Case study: Celebrating Kent, Surrey and Sussex’s Clinical Research Practitioners
We spoke to CRPs from Kent and Medway NHS and Social Care Partnership Trust and the CRN Kent, Surrey and Sussex Research Delivery Team about CRP accreditation.
Over 100 Clinical Research Practitioners (CRPs) from across Kent, Surrey and Sussex have signed up to the CRP Directory. Once CRPs have joined the directory, they can apply to become a professionally registered CRP.
While CRPs are not required to be part of a statutory professional register to perform their role, professionally registered status is now available to them through voluntary accredited registration, aligned with the requirements of the UK Professional Standards Authority (PSA). So far, six CRPs from Kent, Surrey and Sussex have gone through the accreditation process and are now on the CRP Accredited Register.
The CRPs at Kent and Medway NHS and Social Care Partnership Trust (KMPT) were some of the first in the country to join the Accredited Register, having taken part in the pilot programme. All of the KMPT delivery team are CRPs (except one occupational therapist and one nurse).
Imogen Sargent, Clinical Research Team Leader at KMPT, is one of those now accredited. Imogen said: "Registration has allowed professional credibility, accountability and career progression for CRPs. Our CRPs are now recognised as a professional group that is highly skilled and passionate about what they do and who will ensure the delivery of top-quality research. I am excited and proud to be a CRP, and I'm driven to help develop the registry further and create an even stronger workforce."
Megan Setterfield, a senior clinical research practitioner at KMPT, was the first CRP in the country to become registered. She said: “Having worked as a CRP for several years, I often felt misunderstood as colleagues did not realise I had a wide range of clinical skills, for example, being able to do an ECG and check vital signs. My registered status gives me more credibility. Being on the register allows me to assure patients, colleagues, sponsors and other organisations that I am a skilled professional.
“Becoming the first registered CRP nationwide gave me a huge sense of achievement and made me want to support others to establish their own professional identity. I, therefore, trained as a CRP verifier, which allows me to capture learning points to inform any improvements to the application process for future CRP register applicants.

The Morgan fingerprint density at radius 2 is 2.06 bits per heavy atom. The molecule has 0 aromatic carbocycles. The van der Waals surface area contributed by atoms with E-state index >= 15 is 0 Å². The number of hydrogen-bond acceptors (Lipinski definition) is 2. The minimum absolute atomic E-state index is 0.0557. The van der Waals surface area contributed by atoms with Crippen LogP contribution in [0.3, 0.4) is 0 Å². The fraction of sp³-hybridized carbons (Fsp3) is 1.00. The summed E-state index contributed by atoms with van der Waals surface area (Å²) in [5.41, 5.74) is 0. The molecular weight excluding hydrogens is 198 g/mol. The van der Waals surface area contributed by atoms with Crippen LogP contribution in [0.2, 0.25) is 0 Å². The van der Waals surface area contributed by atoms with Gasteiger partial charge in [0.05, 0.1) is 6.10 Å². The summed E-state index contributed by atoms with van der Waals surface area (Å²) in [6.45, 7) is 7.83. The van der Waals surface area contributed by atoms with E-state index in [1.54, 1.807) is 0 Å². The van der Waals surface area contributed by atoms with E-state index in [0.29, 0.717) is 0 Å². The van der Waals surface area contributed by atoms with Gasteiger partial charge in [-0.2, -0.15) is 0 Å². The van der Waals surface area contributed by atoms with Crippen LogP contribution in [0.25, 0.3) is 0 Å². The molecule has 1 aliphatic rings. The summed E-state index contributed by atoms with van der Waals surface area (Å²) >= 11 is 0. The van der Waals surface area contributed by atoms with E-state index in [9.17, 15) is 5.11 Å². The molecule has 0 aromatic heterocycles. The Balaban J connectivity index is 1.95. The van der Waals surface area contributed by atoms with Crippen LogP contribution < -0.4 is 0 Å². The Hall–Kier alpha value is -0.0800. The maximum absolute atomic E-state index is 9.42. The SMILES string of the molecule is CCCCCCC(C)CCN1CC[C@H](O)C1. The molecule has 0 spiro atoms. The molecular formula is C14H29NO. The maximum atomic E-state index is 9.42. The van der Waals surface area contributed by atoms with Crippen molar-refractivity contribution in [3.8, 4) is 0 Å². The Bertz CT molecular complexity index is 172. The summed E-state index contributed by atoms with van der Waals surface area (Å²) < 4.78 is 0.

It is wonderful to be part of a wider community of CRPs, to share experiences and feel part of a large workforce that has long felt isolated and niche.”
Hannah Wise, a senior clinical research practitioner, is another CRP from KMPT who has completed the process to become accredited. “I completed the accreditation process because it offered a great opportunity to showcase the wide range of clinical skills we possess as CRPs. It was a way of demonstrating personal competencies and standards of practice to other staff across the trust. I now feel more confident talking to clinical team members within our trust, especially when asked, ‘are you a nurse?’. I can proudly say no, I am an accredited CRP.”
Jamie Harper, another senior clinical research practitioner at KMPT: “Having worked with a variety of registered healthcare professionals during my time in the NHS, I felt slightly misunderstood. I’m in a highly-skilled role that is integral to NHS research but one which was not recognised with registration until the development of the CRP registry. A formal registration helps us explain to others about our roles as CRPs and the benefits that we bring to service users and clinical services.”
Registration has also increased the feeling of community with the chance to connect with CRPs across various NHS trusts. The registry will further benefit our profession by enabling us to learn from each other and work together to support our participants.”
Other CRPs are in the process of completing their applications. Bethany Jones and Maria Croft are CRN KSS Research Delivery Team members. Bethany explains why she decided to apply to be an accredited CRP: “I want to become an accredited CRP for my personal development and career progression. Working on the application has meant that I've reflected on my practice and identified areas that I can improve upon and develop.
“Being on the accredited register is recognition of research in general and especially of CRPs whose role is misunderstood. NHS colleagues have asked me, ‘who are you?’ and I will be able to say that I am a registered professional, it may be a voluntary register, but I am a registered person too.
“Our CRPs all have different backgrounds. I have a degree in biology, others may have degrees in other science subjects, but the register unites us all under one banner and shows that we are working towards the same goal.”
Maria Croft is also applying to join the CRP Accredited Register: “Being an accredited CRP will help me to be recognised within a clinical environment. I have over ten years of clinical work experience as a health care assistant in hospital and community settings and six years working on clinical trials alongside clinical colleagues. I hold a Psychology degree, not a clinical degree, and this can be unsettling for NHS colleagues who do not understand our role, but this register will help provide the reassurance that we are trained professionals in a clinical environment.”
To find out more about the CRP Accredited Register and the role of CRPs, visit the Clinical Research Practitioner Directory website.
The term CRP is an umbrella title for the family of roles in research delivery with a patient/participant-facing element within clinical environments and other health and social care settings. These roles include but are not limited to Clinical Studies Officer, Research Practitioner, Clinical Trials Practitioner and Clinical Trials Officer, among others.